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A teacher attending to both in-class and at-home students from a hybrid classroom at Credence High School, Dubai. Image Credit: Supplied

Dubai: Teachers are finding it challenging to engage both students in the classroom and distance learners at the same time while live streaming lessons from school — a unique arrangement forced by the COVID-19 pandemic.

As UAE schools reopened in August after months of closure under the pandemic, some students returned to the classroom while others are continuing distance learning. However, both groups are being taught at the same time in many cases, through classroom lessons that are shown live to students at home over internet video. “If you had told me a year ago that our teachers would be live streaming and teaching to two adjacent classrooms with students working from home, I would not have believed you. What we have achieved and continue to achieve truly astounds me, and our teachers are at the forefront of this, ensuring that all students continue to engage in meaningful learning experiences,” said Phil Waterworth, Primary Assistant Principal, GEMS Wellington Academy — Al Khail, Dubai.

Phil Waterworth

However, it is not easy to teach to different groups at the same time, he added. “One [challenge] which we are continuously looking to improve through our Continued Professional Development programme, is with engagement. Live streaming to two classrooms, as well as students learning remotely, is a challenge in itself, yet our teachers are regularly looking at ways to engage all learners in all lessons, so that full participation is taking place on a daily basis.” His school has over 600 students in the Early Years Foundation Stage and Primary School, with around 150 students opting for remote learning.

Learning curve for teachers

Soumya Kappaliyil, a grade two English teacher at Credence High School, Dubai, also said giving the same attention to both groups is a challenge sometimes. “I have to engage all students in learning at the same time, whether they are at home or in classroom. I think it’s a huge learning curve for all teachers,” she added. Kappaliyil has 16 classes per week, with an average of 25 per cent of her students attending face-to-face classes while the rest continue remote learning.

Tech issues can be limiting

Rania Hussein

Rania Hussein, Head of Senior School, GEMS World Academy, Dubai, said engagement is especially challenging for younger students who are distance learning. “However, good teachers are able to work in partnership with parents to ensure that students are getting the necessary support. Additionally, IT can be a limiting factor, as in the case of many schools, their IT infrastructures are not significantly developed enough to accommodate the move to blended learning. Fortunately, however, at GEMS Education we have heavily invested in IT infrastructures before the advent of distance learning, because we believe that digital and blended learning are the future of education,” she added.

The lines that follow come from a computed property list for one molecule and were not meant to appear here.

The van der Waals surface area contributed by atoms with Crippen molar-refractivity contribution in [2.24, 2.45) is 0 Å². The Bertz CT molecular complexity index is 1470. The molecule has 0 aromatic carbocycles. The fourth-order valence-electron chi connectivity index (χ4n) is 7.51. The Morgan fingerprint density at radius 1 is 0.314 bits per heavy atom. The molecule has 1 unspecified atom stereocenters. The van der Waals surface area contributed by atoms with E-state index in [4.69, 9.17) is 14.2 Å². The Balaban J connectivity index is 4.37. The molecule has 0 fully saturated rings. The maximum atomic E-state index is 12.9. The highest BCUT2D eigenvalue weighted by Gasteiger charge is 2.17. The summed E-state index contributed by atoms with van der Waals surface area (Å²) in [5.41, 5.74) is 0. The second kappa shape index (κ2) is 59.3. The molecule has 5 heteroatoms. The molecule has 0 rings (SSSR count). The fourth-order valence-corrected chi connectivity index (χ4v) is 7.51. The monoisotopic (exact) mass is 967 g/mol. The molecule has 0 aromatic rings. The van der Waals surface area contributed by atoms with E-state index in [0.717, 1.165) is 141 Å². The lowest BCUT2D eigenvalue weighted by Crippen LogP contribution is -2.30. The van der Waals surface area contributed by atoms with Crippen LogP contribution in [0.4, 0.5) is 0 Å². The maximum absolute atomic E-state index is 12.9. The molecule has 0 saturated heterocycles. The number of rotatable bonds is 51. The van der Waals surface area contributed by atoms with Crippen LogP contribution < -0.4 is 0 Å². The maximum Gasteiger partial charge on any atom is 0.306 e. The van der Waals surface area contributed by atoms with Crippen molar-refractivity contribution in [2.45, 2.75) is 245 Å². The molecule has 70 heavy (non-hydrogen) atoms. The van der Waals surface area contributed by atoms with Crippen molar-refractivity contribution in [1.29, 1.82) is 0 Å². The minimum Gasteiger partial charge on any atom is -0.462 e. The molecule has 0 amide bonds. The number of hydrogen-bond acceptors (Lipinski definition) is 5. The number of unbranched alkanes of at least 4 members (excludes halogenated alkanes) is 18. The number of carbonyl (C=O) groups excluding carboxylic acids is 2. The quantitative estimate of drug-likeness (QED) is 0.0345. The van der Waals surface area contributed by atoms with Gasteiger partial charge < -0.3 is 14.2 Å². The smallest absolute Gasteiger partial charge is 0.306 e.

GEMS World Academy can accommodate students in some grades with 50 per cent on-campus learning and 50 per cent distance learning rotation based on their house groups. Depending on the day and grade level, around 80 per cent of the school’s students are on campus, while 20 per cent are learning online.

Hybrid makes bonding hard

Shani Janisa

This hybrid or blended model makes it difficult for teachers and students to bond, said Shani Janisa, a home science teacher at Gulf Indian High School, Dubai, who teaches grade 11 and 12. “We miss seeing all our students. In a hybrid model, it is more challenging to build strong relationships between teachers and students, but with proper care and attention, a hybrid classroom can become a warm, caring community of learners. We need to approach this work with patience and a growth mindset. The hybrid classroom provides a wonderful opportunity for us, innovating to create a great environment for student learning,” she added.

Janisa has 20 classes per week, with three students in the classroom and 21 students in distance learning.

A grade 11 teacher teaches in-class students at GEMS World Academy Dubai. Image Credit: Ahmed Ramzan/Gulf News

One-to-one feedback

Though adapting quickly to hybrid teaching has been difficult, it has also “helped us all become better teachers”, said Nicola Steele, head of English and senior teacher, GEMS Wellington Academy — Al Khail. “I try to find as many opportunities for the full class to work together and share ideas by using technology so that it doesn’t feel like there are two different groups of pupils. By having the pupils at home interacting regularly with the pupils in school, it helps to remind everyone that we are all one community, even when we are separated by distance,” she added.

“The biggest challenge is making sure the pupils at home get the same levels of support and time with me as the pupils in school. I make sure to plan for portions of each lesson in which I check in with the pupils at home and give them one-to-one support and feedback.”